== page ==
Don Bentley climbed the marble staircase of the Sun newspaper’s headquarters with slow, deliberate steps. He had seen this imposing stairwell before, in his days as a messenger boy, but had never moved beyond the commissionaire based at a giant marble desk at its base.
Now he was on his way, rising step by step, to an interview with the newspaper’s deputy editor, looking for a job as a sub-editor.
Bentley wanted to write, be a reporter, but he had been told the quickest way to the heart of the British newspaper industry, Fleet Street, was as an editor of copy and Bentley was in a hurry. Once he had become established and made contacts within the industry, he hoped a reporter’s job would follow.
The deputy editor, Ernie Burridge, invited Bentley into his spacious office, an office about the size of the newsroom of the Woking News and Mail where Bentley was currently employed. The deputy editor had a grin on his face, he was laughing about something that had happened just a few minutes previously and he felt compelled to share this with the young Bentley. It relieved the tension. Venturing toLondonfor the interview had been a nerve-racking experience for Bentley. His mouth was dry, he had an ache in his stomach that had been with him for the entire journey into town from Woking, and been with him during the 15-minute walk from Waterloo Station, acrossWaterlooBridge, toCovent Gardenwhere the Sun was based. The deputy editor was laughing and couldn’t contain himself.
“Sorry, mate, but someone has been using the editor’s toilet. He’s annoyed. No one but the editor is allowed to use the editor’s toilet. I told him it wasn’t me, but I’m not sure he believes me. It’s those fucking reporters, the Australians, They don’t respect authority, don’t respect the right of the editor to make his own stink in his own toilet.’’
The deputy editor laughed again. “Well, enough of that,’’ he said to Bentley finally, trying to switch now into serious mode, but he still had a huge grin on his face.
“Now, tell me, what makes you want to join the Sun? Why us?’’
Bentley had anticipated the question. He was trying to join the Sun simply because it had one of the lowest circulations in Fleet Street, if not the lowest, and was ailing. No one wanted to work on it, unless they were at the extreme ends of the journalistic employment spectrum – past their shelf life, their sell-by date, or were young and inexperienced and trying to get their first step on the Fleet Street ladder.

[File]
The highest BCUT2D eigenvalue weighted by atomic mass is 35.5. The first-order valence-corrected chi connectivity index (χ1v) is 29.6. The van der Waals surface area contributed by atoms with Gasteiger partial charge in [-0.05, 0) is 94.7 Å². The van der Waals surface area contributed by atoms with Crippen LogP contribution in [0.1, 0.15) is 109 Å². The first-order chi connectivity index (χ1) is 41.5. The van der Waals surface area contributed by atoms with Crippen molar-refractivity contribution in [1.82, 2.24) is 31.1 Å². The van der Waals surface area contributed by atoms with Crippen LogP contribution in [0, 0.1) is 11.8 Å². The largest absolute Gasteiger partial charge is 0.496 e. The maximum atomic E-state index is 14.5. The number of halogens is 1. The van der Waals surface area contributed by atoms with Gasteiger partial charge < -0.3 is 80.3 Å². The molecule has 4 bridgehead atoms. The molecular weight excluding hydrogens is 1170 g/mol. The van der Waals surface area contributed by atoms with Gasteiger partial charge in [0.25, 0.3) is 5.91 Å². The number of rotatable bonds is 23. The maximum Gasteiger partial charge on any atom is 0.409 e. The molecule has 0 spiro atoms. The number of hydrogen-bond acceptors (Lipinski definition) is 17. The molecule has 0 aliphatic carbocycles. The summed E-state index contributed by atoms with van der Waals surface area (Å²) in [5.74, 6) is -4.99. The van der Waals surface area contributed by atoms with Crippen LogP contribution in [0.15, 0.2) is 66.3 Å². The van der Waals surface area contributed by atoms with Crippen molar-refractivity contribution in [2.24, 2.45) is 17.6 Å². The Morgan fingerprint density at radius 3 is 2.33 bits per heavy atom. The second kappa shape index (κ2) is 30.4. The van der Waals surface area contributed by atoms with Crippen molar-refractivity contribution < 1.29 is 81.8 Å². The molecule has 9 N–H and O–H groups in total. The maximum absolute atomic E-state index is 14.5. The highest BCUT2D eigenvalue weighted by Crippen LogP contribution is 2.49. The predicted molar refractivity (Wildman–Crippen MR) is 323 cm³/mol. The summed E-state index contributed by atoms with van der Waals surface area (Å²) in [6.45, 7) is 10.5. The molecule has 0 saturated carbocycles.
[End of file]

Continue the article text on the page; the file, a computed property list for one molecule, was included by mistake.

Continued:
Bentley, of course, fell into the second category and he was looking for his first break.
“Well, I like the format, I like the clean inventive layout, and as a sub this is important,’’ he said, trying to sound authoritive.
“And the writing?’’ said Burridge.
“Oh, I think it’s great, it’s vital and relevant, it takes every issue seriously but at the same time it reaches out to all sorts of readers. It’s popular but serious.’’
Burridge gave Bentley a knowing look; he could see through the bullshit but hoped all the same Bentley carried an element of honesty and truth in his words.
“So what paper did you read growing up, I mean what paper did your parents take? What was your influence?’’
“Ah, they took the Daily Express. Still do. They love the Express. To be honest, they’re working class Conservatives. The Express fits in neatly with their view of the world.’‘
Bentley thought it important that he throw in the fact that he came from a working-class background. The Sun had been, and to a certain degree still was, the organ of the British Labour Party. It started life at the start of the 20th century as a union newspaper, the Daily Herald, before being taken over finally by the Trades Union Congress. It had then been bought by a national publisher better known for comic books and magazines, Odhams Press, which in turn was absorbed into the burgeoning International Publishing Corporation which also owned the western world’s biggest selling newspaper, the tabloid Daily Mirror.
The old Daily Herald had once been Britain’s most popular newspaper, appealing to the working man, but its very success had sparked competition from Fleet Street’s other newspapers and it had been unable to keep up. The International Publishing Corporation had hoped to check its slide into decline by relaunching it as the Sun, with a bright sun masthead, in the early 1960s. It was meant to be a serious newspaper, as an alternative to its sensational stablemate to give the owners a stake in two markets, but the Sun had been a failure.
Bentley remembered its launch and the derision that its first front-page lead had inspired in the Woking News and Mail newsroom that morning. The main story read: “Good morning, it’s time for a new newspaper’‘. Somehow, the Sun had missed the point from day one and it never recovered.